Bluetooth Makes Telematics a Reality
By Niall McKay in Silicon Valley, Mon Sep 30 00:00:00 GMT 2002
Telematics are taking off, driven by a technology you might not have expected.
Locked out of your car? Dial a
number; enter a pass code and you car door pops open by remote control.
In an accident? Then the vehicle's GPS system will report your
position to the emergency services. On your way to work, the car can
also read your email or stock quotes. At last these were the sales pitch
for the (automobile) telematics industry, a sector that at one time was
predicted to generate between $30-$40 billion by 2007.
course, that was during the heady days of the high-tech boom since then,
Wingcast, a Ford and Qualcomm joint venture, was shut down and OnStar, a
General Motors system that assigns each vehicle with a unique telephone
number is finding it difficult to retain its customers after the first
initial free trial year.
In fact, many believe that Bluetooth, the
short-range wireless networking standard is a far better solution and
could become the glue that underpins a new telematics industry. This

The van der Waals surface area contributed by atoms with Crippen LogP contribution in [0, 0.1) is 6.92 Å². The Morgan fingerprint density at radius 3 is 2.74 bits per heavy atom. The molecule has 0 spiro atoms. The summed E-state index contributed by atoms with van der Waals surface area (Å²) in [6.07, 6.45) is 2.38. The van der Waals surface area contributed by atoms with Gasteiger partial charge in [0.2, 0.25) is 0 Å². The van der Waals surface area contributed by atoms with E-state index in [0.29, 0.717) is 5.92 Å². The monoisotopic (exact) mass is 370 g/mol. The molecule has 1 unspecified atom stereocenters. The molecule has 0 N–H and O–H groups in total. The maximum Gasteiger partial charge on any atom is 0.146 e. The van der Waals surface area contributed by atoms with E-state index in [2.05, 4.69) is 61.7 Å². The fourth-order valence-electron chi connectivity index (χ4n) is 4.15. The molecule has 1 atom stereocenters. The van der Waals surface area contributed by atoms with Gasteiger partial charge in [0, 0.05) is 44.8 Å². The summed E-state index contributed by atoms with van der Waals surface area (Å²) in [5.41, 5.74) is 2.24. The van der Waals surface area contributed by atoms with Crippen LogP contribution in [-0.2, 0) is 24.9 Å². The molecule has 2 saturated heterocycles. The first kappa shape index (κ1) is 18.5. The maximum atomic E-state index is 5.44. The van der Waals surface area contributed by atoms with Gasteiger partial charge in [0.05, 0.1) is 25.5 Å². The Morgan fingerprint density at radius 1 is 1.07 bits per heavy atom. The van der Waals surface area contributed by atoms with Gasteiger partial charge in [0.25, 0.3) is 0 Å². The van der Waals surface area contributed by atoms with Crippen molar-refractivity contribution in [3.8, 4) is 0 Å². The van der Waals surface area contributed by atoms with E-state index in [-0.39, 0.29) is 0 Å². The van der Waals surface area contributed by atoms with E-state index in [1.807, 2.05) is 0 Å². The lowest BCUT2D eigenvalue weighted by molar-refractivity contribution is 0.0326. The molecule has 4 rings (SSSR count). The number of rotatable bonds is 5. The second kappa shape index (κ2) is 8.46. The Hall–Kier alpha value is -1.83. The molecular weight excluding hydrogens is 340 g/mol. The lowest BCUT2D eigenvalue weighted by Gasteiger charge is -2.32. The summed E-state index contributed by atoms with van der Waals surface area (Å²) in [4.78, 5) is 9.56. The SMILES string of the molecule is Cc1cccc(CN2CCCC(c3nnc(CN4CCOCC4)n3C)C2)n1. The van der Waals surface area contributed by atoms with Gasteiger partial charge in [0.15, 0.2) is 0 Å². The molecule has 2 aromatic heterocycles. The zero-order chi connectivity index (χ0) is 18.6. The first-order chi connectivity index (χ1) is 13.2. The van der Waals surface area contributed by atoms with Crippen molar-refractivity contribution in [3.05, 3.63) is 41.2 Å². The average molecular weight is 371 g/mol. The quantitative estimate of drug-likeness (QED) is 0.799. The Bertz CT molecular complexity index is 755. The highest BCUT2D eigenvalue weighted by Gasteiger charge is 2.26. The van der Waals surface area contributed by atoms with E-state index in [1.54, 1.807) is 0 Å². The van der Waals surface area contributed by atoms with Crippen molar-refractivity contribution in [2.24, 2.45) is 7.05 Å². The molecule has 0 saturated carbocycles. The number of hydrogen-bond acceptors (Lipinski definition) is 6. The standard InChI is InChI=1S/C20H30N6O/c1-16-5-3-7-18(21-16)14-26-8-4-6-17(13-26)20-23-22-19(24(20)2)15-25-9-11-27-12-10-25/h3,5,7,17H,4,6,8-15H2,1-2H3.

time the proprietary systems that combine cellular technology, Internet
access, GPS and navigation will be replaced with off the shelf cell
phones, PDAs, MP3 players and navigation systems.
originally designed for devices such as PCs and printers in the home
could give vehicles the ability to communicate dozens of computing
devices. With it, in-vehicle computer systems that until now carry out
some pretty useless tasks such as predicting gas mileage and relaying
the outside temperatures could become smart enough to screen your phone
calls, pay road tolls, and guide you to your destination. Eventually,
such systems could even include collision avoidance technology (standard
in aircrafts) that could prevent your vehicle from hitting an SUV
traveling 90 miles an hour in the opposite direction. Currently, car
manufacturers such as BMW and Saab and cellular companies such as
Motorola and Sony/Ericsson are building Bluetooth in new vehicles and
cell-phones because of the increasing legislative pressure to prevent
drivers from using their cell phones in normal mode while driving.